3 Office Party Etiquette Tips
Although parties and offsite team building activities are a time to wind down and get to know each other on a more personal level, it’s not totally a “get loose, let your hair down” kind of function. Surprisingly, many people don’t realize that and are either too stuffy or too informal. Although you are still technically “on the job”, it is possible to achieve a balance of interaction and enjoyment while building stronger relationships with your colleagues.
There are 3 main points to remember:
1. Maintain appropriate conversation. Although everyone is in a more relaxed mode, it’s not the time to tell off-color jokes. The last thing you want to do is offend someone so, if you’re not sure, just don’t say it. Most importantly, stay away from discussing politics or controversial subjects. Now we’re embarking upon another highly controversial political season with presidential candidates recently announcing their intent to run. Most people have strong opinions on one side or the other so, it’s not a good idea to bring up the topic.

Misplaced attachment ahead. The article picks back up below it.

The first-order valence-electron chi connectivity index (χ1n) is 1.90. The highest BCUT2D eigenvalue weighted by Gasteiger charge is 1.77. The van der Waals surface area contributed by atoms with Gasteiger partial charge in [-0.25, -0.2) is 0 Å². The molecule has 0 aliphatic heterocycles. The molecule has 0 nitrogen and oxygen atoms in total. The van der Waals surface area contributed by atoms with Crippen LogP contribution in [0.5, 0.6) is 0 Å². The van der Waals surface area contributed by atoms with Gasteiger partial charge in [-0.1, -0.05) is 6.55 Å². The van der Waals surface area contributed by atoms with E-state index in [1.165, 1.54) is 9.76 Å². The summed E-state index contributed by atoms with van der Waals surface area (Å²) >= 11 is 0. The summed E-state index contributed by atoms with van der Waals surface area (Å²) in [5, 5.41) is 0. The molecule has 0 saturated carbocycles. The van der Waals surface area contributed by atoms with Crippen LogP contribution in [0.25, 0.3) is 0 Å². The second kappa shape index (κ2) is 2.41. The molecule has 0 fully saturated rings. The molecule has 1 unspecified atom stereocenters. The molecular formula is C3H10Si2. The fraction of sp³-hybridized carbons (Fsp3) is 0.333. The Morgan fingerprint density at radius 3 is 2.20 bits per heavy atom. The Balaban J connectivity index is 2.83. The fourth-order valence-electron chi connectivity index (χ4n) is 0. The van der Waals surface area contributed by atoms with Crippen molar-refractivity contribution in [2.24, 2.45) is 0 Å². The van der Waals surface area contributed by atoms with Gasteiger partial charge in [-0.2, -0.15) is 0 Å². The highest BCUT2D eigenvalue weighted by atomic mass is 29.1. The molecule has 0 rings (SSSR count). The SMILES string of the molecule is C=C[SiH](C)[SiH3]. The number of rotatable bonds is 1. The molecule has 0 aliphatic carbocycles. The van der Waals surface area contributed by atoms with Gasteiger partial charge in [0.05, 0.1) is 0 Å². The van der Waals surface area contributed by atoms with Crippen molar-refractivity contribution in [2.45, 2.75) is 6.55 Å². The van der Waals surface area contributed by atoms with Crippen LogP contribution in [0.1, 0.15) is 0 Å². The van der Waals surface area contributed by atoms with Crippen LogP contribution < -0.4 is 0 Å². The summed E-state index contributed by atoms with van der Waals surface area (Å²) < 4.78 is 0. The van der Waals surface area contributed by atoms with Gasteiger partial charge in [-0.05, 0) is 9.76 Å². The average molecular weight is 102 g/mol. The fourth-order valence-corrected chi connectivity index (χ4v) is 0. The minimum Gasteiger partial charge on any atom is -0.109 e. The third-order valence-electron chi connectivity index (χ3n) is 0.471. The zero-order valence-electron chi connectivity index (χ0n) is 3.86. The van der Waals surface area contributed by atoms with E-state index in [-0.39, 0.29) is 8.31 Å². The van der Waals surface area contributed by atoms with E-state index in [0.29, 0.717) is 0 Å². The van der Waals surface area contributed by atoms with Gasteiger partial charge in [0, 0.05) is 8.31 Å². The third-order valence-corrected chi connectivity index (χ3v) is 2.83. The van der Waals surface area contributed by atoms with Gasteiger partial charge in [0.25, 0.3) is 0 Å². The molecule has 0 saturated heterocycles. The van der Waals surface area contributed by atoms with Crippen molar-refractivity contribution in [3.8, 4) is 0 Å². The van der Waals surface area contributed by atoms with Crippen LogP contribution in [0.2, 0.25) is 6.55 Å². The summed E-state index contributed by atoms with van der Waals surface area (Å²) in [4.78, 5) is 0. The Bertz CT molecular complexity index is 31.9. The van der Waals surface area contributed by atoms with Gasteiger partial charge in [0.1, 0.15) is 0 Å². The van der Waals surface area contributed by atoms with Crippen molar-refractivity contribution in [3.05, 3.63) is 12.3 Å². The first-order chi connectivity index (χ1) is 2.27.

2. Don’t stay in one place. Make your way around and try to chat with everyone. Sure, you feel most comfortable talking to your workplace friends you always see, but take time to connect with others you are less familiar with. Who knows, you may make new break room buddies.
3. No complaining or gossiping. This behavior is a natural part of dealing with groups of people with varying personality types. Everyone is not going to like each other, however, keep your comments about others to yourself and excuse yourself from a group that is having such conversations. Even if you’re not the one making the comments, it would still make you look just as guilty to the one being gossiped about if they ever found out.
Yes, it’s hard to avoid the temptation, especially when you might agree with what they are saying, but you’ll be grateful you did. You could also use a little humor to steer the topic to something more positive…..”So, how about those Falcons?”
These are simple points to remember yet many people forget and pay the price long after the party is over.
What are your thoughts? Do you remember a time that you’d really like to forget, when a co-worker (or you) experienced a faux pas? Share your experience below!
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